He continued, “The fact is that innovation is everywhere in NSW and the DOD. We see successful innovation in all of our major capability portfolios. We see it working well in responding to tactical challenges from the grass roots. Our challenge is to decide how much to invest and how rapidly to respond based on impact and scale. However, as an organization, we would assess ourselves as relatively successful in this horizon of sustaining innovation with some room for improvement.
“We have also seen a significant change and focus in the DOD to conduct adjacent innovation,” he added. “This horizon of innovation is marked by a significant National Defense Strategy shift to great power competition. The NDS shift is a great catalyst for significant innovation efforts, and we see the leadership across the department creating the environment to enable these efforts that may not have traditionally been present. Our challenge will be to take stock of all of our efforts inside of NSW, identify where we best enable the rapidly innovating joint force … as well as other elements of national power, and also identify where we have a unique value proposition that was previously untapped.”
“The third horizon of transformative [and disruptive] innovation is certainly where the majority of innovation challenges lie,” Dunbar continued. “Like many organizations, we are not a digital company at the core. As such, we struggle to comprehensively understand the whole of implications of innovating in the digital space and prioritizing resources and talent toward that end. Essentially, digital modernization and transformation is viewed as ‘new start’ for the DOD and competes against other warfighting resources instead of getting the benefit of being viewed as an entire strategy shift requiring new investments. We’re seeing that ship swinging now, but it will take significant time to swing that ship. It will be a journey.
“Over the past decade, commercial industries have designed, architected, and demonstrated the ability to release the full potential of digital networks, data, algorithms, and AI. NSW and SOF can continue to learn from industry and design our own ability to optimize the impact of digitization. Digital transformation enables a greater potential for NSW to embed learning, iteration, and innovation in its operating model at pace and scale to enable greater speed for creating new value propositions to compete, strengthen, and reform, to be the NSW our nation needs,” he said.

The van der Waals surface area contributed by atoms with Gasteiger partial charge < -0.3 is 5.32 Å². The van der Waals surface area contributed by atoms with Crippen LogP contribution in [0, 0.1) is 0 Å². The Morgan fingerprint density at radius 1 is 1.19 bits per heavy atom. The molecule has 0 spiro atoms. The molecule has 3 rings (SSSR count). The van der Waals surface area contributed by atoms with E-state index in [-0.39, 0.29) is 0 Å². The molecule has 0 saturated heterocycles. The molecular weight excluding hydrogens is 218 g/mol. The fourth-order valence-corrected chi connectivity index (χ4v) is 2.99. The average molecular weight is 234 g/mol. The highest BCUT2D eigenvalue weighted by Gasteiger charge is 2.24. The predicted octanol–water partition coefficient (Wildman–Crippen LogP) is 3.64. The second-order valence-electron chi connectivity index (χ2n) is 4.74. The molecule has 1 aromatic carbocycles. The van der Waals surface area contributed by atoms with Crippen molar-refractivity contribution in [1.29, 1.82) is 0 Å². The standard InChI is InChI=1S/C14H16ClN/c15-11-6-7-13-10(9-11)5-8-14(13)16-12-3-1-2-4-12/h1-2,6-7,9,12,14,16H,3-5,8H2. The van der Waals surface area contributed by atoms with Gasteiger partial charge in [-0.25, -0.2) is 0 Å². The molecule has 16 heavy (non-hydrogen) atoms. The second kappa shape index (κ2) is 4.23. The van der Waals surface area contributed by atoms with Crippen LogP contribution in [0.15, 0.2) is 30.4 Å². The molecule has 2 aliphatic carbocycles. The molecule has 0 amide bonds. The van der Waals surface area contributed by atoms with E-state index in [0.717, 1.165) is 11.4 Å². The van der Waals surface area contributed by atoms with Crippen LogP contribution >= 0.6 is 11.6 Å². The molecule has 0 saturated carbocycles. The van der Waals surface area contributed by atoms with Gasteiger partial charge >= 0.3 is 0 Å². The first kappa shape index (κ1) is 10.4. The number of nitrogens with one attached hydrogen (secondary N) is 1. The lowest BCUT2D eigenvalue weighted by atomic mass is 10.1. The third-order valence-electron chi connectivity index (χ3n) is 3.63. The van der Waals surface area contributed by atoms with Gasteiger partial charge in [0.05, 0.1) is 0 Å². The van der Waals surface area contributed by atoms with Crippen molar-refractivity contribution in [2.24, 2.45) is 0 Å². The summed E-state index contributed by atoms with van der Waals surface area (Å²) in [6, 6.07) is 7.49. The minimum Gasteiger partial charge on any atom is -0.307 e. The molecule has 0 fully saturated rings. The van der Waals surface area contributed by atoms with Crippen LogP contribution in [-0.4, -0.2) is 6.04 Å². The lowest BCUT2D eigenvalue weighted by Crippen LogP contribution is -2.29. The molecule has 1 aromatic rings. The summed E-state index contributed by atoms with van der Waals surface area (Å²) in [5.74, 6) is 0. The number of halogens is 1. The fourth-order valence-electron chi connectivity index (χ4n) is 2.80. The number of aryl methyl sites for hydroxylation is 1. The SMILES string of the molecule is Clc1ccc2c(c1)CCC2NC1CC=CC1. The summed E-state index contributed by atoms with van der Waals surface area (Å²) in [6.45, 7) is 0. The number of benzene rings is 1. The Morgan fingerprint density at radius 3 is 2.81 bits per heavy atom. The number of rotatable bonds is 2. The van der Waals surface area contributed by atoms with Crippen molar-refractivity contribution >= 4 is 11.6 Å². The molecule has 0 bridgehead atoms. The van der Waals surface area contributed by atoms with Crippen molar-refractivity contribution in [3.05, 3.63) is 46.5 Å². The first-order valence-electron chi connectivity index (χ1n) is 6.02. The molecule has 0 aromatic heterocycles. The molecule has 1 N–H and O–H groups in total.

Morris concurred, highlighting the fact that leadership understands this and is pointing to the need to “bring the necessary talent on board.”
“We’re just going to have to work hard on more than just speeding it up,” he said. “Everyone knows by going digital we can make increases in our understanding 1,000 times faster. But we’ve got to get the technical leadership and engineering talent on board. We can’t take existing people and then just give them a new job title. We actually have to bring these experts from the outside in. So the challenge is how to do that and how to do that quickly. And I think everyone’s struggling with that competition for talent.”
He added, “To [USSOCOM Commander] Gen. [Richard] Clarke’s credit, he’s recognized the challenge. And he’s tasked his Chief Data Officer Dave Spirk, who is an HQE [highly qualified expert] hire brought on as the chief data officer, to help him shape that. We often have conversations with Dave where we talk about this. It’s just that it’s new, and sometimes new things just take a little bit longer to onboard.”
“We’ve also got many senior leaders in NSW that have embraced this,” Dunbar said. “NSW is in the process of finalizing our search process for an HQE in our own headquarters to be our force technology officer. That’s a good step forward.
“So we’re doing it. And we need people to apply. Ultimately the team will fill out with software experts and data science experts over time. While we have some initial nascent movement, I think we are poised to establish a larger investment in targeting talent from the commercial sector to help our digital modernization and transformation plans,” he said. “The leadership has identified this [NSW modernization and transformation] as being imperative to achieving Vision 2030. It’s just that it’s new and it’s complex. So it’s important to have a team that can go out, independent of the daily battle rhythm of ‘man, train, organize, and equip’, and explore horizons and opportunities for our community. We, as headlights, can search around in the often unexplored spaces of horizon technologies and accelerating technology sectors, bring that back, and ideate and generate impactful applications to our mission, and package some of the complex technologies found there in tangible military concepts to ensure our competitive advantage and lethality overmatch for the future.”
This article originally appears in the following edition of Special Operations Outlook: